Friday, April 3, 2009

Thoughts on Nearsightedness

This is pure speculation on my part. But I've often read that nearsightedness and intelligence/being good in school are correlated. I've also often heard people claim that reading too much causes nearsightedness.

What if it's the other way around? What if some people, like me, are born moderately or severely nearsighted? As an infant/toddler/young child, it might be years before the condition was diagnosed. Meanwhile, activities like throwing/catching balls and climbing trees, which involve gross-motor skills and major physical activity, would be challenging. But reading and fine-motor skills, done close up, would feel much more natural. So nearsighted kids would naturally pay more attention to manageable, nearby things like books and blocks; might become early readers; and might develop a tendency towards the "intellectual/internal" and away from the "adventurous/physical."

Like I said, pure speculation, but it does seem like it might make some sense. Of course, I can also imagine some co-evolution going on (intellectual ability as a compensatory trait to protect us hapless nearsighted organisms).

4 comments:

Susan said...

It's a good thing I wasn't nearsighted, then, or all you other desJardins would have been left in my intellectual dust...

Glad the Lasik went so well!!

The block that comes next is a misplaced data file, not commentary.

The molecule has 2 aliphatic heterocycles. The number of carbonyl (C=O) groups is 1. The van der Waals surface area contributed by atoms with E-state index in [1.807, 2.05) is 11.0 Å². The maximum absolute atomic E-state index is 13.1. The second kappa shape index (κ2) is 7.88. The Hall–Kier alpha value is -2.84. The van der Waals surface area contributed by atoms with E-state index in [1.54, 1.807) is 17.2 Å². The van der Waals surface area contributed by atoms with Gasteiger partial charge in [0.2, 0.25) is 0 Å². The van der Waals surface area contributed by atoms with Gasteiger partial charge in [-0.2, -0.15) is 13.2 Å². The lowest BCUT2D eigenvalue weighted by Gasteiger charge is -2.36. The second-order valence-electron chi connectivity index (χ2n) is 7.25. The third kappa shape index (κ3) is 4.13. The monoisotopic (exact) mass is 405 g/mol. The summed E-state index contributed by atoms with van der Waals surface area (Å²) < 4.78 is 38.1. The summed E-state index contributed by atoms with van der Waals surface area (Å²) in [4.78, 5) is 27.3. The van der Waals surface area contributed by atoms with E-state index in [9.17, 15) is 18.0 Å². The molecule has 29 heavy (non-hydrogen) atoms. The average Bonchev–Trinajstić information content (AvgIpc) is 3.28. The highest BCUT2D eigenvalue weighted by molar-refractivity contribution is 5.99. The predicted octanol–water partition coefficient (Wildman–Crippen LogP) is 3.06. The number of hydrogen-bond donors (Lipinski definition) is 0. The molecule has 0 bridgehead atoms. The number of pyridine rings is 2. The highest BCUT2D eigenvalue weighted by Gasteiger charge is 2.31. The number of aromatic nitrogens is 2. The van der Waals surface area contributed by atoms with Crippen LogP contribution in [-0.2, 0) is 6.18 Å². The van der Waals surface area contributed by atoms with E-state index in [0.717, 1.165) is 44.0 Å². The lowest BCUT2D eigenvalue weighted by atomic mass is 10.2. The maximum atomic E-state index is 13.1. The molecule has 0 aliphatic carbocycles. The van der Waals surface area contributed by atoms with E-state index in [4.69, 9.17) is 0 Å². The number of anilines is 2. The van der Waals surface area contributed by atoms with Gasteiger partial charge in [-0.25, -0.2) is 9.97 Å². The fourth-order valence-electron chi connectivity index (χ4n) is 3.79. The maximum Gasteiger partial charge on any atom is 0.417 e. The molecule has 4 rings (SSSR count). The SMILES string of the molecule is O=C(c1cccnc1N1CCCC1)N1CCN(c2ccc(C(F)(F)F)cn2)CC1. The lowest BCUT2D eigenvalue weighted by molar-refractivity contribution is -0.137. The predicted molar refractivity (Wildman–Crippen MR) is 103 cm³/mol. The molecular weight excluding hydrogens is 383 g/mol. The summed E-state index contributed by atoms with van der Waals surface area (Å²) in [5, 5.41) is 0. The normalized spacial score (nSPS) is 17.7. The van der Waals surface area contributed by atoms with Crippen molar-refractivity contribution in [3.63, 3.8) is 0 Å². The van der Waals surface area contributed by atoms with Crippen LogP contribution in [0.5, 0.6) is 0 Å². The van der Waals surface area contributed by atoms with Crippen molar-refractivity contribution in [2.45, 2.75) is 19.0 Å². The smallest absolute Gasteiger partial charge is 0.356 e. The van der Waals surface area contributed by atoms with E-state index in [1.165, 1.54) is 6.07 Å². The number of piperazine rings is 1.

Lucy said...

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dsimom said...

There's actually a lot of speculation about this in the twice exceptional (2e) community. @e is the idea that kids can be both gifted and learning disabled. It can be very hard to suss out because gifted kids often compensate for their disabilities by covering up or by over-developing the areas where they are strong. Learning disabilities can also include neurological delays that effect motor or sensory skills. For gifted kids, they will still do really well academically, so the developmental delay will be ignored. They will be labelled as just klutzy or lazy, when really, it might be something that occupational therapy can fix.


As parents, I think it's natural to push your kids towards their strengths. The question remains, should we push them towards their weaknesses as well to develop the most rounded kid we can, or do we just maximize the strengths.


Very interesting ideas.

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